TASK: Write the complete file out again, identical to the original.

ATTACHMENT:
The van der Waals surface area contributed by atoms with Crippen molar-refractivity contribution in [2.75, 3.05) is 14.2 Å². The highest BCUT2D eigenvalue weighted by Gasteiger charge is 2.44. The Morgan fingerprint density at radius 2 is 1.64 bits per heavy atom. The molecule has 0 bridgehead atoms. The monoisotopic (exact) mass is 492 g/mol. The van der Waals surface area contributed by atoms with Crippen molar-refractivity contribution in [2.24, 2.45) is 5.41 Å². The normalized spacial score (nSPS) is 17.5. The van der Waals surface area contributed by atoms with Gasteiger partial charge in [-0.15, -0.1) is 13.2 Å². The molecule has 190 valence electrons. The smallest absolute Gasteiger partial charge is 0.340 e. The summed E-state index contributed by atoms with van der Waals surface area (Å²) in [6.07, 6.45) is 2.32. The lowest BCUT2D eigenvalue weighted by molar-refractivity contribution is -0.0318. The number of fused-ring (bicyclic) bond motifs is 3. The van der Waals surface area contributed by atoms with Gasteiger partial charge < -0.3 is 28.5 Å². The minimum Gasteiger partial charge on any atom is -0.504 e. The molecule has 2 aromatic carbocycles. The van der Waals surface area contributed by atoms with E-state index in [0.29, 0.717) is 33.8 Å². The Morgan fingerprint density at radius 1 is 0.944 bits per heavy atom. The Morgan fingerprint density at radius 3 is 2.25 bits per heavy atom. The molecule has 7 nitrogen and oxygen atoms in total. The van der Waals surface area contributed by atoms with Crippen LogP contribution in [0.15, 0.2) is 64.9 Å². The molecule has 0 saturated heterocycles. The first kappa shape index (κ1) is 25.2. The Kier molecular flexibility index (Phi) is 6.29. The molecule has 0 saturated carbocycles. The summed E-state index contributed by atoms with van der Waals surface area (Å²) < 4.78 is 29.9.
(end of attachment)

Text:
The van der Waals surface area contributed by atoms with Crippen molar-refractivity contribution in [2.75, 3.05) is 14.2 Å². The highest BCUT2D eigenvalue weighted by Gasteiger charge is 2.44. The Morgan fingerprint density at radius 2 is 1.64 bits per heavy atom. The molecule has 0 bridgehead atoms. The monoisotopic (exact) mass is 492 g/mol. The van der Waals surface area contributed by atoms with Crippen molar-refractivity contribution in [2.24, 2.45) is 5.41 Å². The normalized spacial score (nSPS) is 17.5. The van der Waals surface area contributed by atoms with Gasteiger partial charge in [-0.15, -0.1) is 13.2 Å². The molecule has 190 valence electrons. The smallest absolute Gasteiger partial charge is 0.340 e. The summed E-state index contributed by atoms with van der Waals surface area (Å²) in [6.07, 6.45) is 2.32. The lowest BCUT2D eigenvalue weighted by molar-refractivity contribution is -0.0318. The number of fused-ring (bicyclic) bond motifs is 3. The van der Waals surface area contributed by atoms with Gasteiger partial charge < -0.3 is 28.5 Å². The minimum Gasteiger partial charge on any atom is -0.504 e. The molecule has 2 aromatic carbocycles. The van der Waals surface area contributed by atoms with E-state index in [0.29, 0.717) is 33.8 Å². The Morgan fingerprint density at radius 1 is 0.944 bits per heavy atom. The Morgan fingerprint density at radius 3 is 2.25 bits per heavy atom. The molecule has 7 nitrogen and oxygen atoms in total. The van der Waals surface area contributed by atoms with Crippen LogP contribution in [0.15, 0.2) is 64.9 Å². The molecule has 0 saturated heterocycles. The first kappa shape index (κ1) is 25.2. The Kier molecular flexibility index (Phi) is 6.29. The molecule has 0 saturated carbocycles. The summed E-state index contributed by atoms with van der Waals surface area (Å²) < 4.78 is 29.9.